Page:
Go through those blogs to see if they are linked to other articles present on your site.
As you can see in the image given below, here is the paragraph about content marketing. Check out how the keyword “creating content” is linked to the content guide. See the connections?
Here comes the pillar-cluster model you need to follow.
Here’s how it works:
Pillar: Think of this as the main article. It’s the one that links to other articles.
Cluster: These are the other articles that relate to the main one. They link back to each other too, like a little community.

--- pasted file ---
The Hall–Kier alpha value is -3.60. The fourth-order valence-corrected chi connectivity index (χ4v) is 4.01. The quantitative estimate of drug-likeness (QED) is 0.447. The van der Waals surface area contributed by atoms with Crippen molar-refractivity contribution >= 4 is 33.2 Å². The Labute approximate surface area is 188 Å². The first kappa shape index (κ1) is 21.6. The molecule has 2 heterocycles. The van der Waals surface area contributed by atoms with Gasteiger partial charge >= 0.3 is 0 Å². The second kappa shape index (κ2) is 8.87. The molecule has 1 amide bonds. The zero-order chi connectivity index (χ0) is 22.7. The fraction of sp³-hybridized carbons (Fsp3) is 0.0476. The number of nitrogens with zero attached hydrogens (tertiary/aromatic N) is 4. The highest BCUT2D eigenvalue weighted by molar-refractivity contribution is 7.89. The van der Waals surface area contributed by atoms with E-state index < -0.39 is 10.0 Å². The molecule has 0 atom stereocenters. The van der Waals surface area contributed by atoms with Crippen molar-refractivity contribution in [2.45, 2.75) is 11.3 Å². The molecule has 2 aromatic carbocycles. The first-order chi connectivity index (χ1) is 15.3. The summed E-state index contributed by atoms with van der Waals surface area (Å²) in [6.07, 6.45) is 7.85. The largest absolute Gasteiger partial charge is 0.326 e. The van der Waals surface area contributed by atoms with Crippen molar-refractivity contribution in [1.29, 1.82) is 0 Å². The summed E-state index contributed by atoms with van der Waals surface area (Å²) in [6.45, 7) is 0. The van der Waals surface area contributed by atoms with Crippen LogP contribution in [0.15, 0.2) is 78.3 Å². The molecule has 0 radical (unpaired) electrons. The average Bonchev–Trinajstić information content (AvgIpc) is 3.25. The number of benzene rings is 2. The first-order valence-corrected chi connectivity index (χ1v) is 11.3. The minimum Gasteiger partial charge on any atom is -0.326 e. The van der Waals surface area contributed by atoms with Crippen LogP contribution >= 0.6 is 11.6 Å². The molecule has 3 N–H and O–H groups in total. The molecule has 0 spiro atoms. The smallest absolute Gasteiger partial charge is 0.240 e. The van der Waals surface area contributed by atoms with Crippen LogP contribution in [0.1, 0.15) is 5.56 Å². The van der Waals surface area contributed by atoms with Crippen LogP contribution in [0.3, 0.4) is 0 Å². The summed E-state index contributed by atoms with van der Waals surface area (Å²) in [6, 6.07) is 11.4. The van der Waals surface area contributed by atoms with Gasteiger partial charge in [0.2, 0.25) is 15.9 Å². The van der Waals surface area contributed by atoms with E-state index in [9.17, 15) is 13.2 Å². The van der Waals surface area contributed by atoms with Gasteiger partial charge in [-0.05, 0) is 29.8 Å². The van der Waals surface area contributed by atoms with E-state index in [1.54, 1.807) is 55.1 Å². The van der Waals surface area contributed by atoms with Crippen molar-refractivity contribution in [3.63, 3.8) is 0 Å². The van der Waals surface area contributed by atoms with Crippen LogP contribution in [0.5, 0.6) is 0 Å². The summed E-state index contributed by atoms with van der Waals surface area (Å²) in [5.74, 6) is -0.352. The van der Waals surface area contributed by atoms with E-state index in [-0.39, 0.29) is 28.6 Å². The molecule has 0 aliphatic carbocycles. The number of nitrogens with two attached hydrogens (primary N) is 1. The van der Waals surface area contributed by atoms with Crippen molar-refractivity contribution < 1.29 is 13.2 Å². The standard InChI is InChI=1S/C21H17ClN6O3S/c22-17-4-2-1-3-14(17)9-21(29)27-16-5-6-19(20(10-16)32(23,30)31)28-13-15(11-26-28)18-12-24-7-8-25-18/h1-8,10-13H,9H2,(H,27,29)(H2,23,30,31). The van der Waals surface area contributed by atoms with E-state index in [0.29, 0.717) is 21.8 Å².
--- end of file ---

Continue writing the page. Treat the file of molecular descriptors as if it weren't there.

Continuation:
Now, why is this cool? It helps people find what they’re looking for easily. When someone clicks a link on your website, they should know where it’s taking them and why it’s there.
But wait, there’s a catch! You shouldn’t stuff keywords into your links. That’s like trying to trick Google, and they don’t like that. They even have special rules to penalize it. So, keep your links natural and helpful, not spammy.
Your website structure is the backbone of a successful online presence. Avoiding these common mistakes can lead to better user experiences, improved SEO, and ultimately, more success for your website and business. By paying attention to your website’s structure, you can make it easier for users to find what they’re looking for and ensure that your online presence is seen and appreciated.